oFRONTIS_Fig_ATurning now to closely examine the frontispiece of Valladolid ms. 40/8 (Figure A), the investigator meets a wonderful confluence of related hermetic symbols. The total number of sides (twelve), the interpretation of the two symbols, the title and lyrics, form a complete whole. Reading from the outside inward, three nested squares frame the title and the hermetic symbols. The three squares allude to the marriage of ‘tertiary and the quaternary’. These concepts are familiar to students of number symbolism: the four elements distributed in groups of three among the twelve signs of the zodiac (four sides X three squares = twelve). The groupings of signs of like element are known as the triplicities; the lines connecting the conjunctions form four trigons, or equilateral triangles, around the zodiac. The conjunctions of Saturn and Jupiter, to which we will return presently, describe these lines during their nearly 800-year cycle of conjunctions.

http://www.esoteric.msu.edu/VolumeV/CURIOUS.htm

The Tarocchi de Mantegna

The Tarocchi of Mantegna is one of the earliest known tarot or Tarocchi packs, “being dated to c.1465, contemporary with the Visconti-Sforza deck of the mid-fifteenth century which is recognised as the earliest tarot.”

In the words of Adam McLean:

The symbolism of these cards, or perhaps we should say ’emblematic figures’, would seem to derive from the Hermetic tradition which is now recognised as underlying the Italian Renaissance of the mid-fifteenth century. It was during this period that the Platonic Academies of the Medici’s were set up and Ficino and other scholars began translating texts such as the Corpus Hermeticum and the works of Plato, some of which were brought to the Court of Florence from Constantinople by Gemistus Plethon (c.1355-1450), a Greek scholar who was probably an initiate of a ‘Platonic’ Mystery School in the East. This reconstruction of hermetic and neoplatonic esotericism is reflected in such ideas as the Muses, the Liberal Arts, the Cardinal Virtues, and the Heavenly Spheres, and it is my view that the Tarocchi of Mantegna should be seen as an ’emblem book’ of this hermetic current. The fact that its designs show parallels with the later tarot decks should therefore be of the greatest interest both to students of tarot and of Hermeticism.

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For the full article, see here: http://www.levity.com/alchemy/mantegna.html

The Black Sophia and the Black Madonna

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The Black Sophia, Aurora Consurgens

The black figure represents the LUNAR Sophia, who has decended into matter and become caught in it.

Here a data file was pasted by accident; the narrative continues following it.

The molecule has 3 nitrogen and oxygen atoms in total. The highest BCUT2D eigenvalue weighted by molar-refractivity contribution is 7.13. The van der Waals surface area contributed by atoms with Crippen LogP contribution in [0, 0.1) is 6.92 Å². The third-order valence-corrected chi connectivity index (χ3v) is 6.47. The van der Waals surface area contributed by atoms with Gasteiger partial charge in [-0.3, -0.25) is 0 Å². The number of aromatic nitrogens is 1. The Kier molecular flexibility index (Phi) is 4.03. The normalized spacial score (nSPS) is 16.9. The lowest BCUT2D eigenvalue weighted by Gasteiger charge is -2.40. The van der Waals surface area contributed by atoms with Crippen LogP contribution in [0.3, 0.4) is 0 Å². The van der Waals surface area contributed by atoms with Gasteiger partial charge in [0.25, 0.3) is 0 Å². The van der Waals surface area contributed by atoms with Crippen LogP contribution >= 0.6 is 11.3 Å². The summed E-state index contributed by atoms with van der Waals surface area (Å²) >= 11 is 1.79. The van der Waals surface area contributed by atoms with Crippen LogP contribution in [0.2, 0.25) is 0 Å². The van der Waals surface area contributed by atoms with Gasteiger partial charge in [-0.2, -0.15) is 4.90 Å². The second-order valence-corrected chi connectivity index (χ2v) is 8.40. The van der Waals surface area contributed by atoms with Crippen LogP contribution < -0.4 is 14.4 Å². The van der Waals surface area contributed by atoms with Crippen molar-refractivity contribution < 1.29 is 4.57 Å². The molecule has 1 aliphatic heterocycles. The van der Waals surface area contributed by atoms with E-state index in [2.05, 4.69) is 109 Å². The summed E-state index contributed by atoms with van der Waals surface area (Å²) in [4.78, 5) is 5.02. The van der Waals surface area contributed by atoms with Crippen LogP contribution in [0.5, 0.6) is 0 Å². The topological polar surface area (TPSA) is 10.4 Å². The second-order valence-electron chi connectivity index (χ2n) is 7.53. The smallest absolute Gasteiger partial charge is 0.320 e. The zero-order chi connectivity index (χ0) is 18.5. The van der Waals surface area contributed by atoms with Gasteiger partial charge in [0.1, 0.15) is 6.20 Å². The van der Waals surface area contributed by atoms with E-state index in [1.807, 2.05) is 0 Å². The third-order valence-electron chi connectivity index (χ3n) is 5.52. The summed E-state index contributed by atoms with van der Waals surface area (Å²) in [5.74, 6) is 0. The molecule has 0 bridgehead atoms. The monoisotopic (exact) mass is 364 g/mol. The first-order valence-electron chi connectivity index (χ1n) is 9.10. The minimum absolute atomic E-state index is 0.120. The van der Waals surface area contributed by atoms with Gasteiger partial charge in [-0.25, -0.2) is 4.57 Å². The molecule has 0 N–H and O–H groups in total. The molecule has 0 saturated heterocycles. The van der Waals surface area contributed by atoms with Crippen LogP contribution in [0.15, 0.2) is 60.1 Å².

“The black depths have covered my face and the earth is corrupt and sullied in my works, and darkness has fallen upon it, as I am sunk in the mire of the depths, and my substance has not been opened” ( From C.G Jung, Mysterium Conjunctionis)

According to Fulcanelli: ” In Hermetic symbolism, the black Madonnas represent the virgin earth, which the artist must choose as the subject of his work. It is the Prima Materia in its mineral state, and it comes from the ore-bearing seams buried deep beneath the masses of stone” (Fulcanelli, Le Mystere des Cathedrales.) Sophia in Gnosticism and in the Cabala bears both features of a virgin bride and those of the womb, the mater materiae. The seed that falls into it, according to the Aurora Consurgiens, produces a threefold fruit. And this fruit in her body is the tripartate Caduceus, the Christ-Mercury, the healing serpent, the curing water that flows into Hades to awaken the dead bodies of the metals and free his mother-bride.” From Alchemy & Mysticism,  Alexander Roob

The Cosmic Cycle and the Black Madonna – by Jaq White

Here’s the content of the article I wrote that was published in Astraea magazine a few years ago. Copyright Jaq White.

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In this article Jaq White examines the alchemical
symbolism in the ancient phenomena of the Black Madonna.

The Cosmic Cycle and the Black Madonna
Jaq White

“Nature comprehends the visible and invisible Creatures of the Whole universe. What we call Nature especially, is the universal fire or Anima Mundi, filling the whole system of the Universe, and therefore is a Universal Agent, omnipresent, and endowed with an unerring instinct, and manifests itself in fire and Light. It is the First creature of Divine Omnipotence.” (The Golden Chain of Homer Of the Generation of things, Part I Chapter 1 – What Nature is.)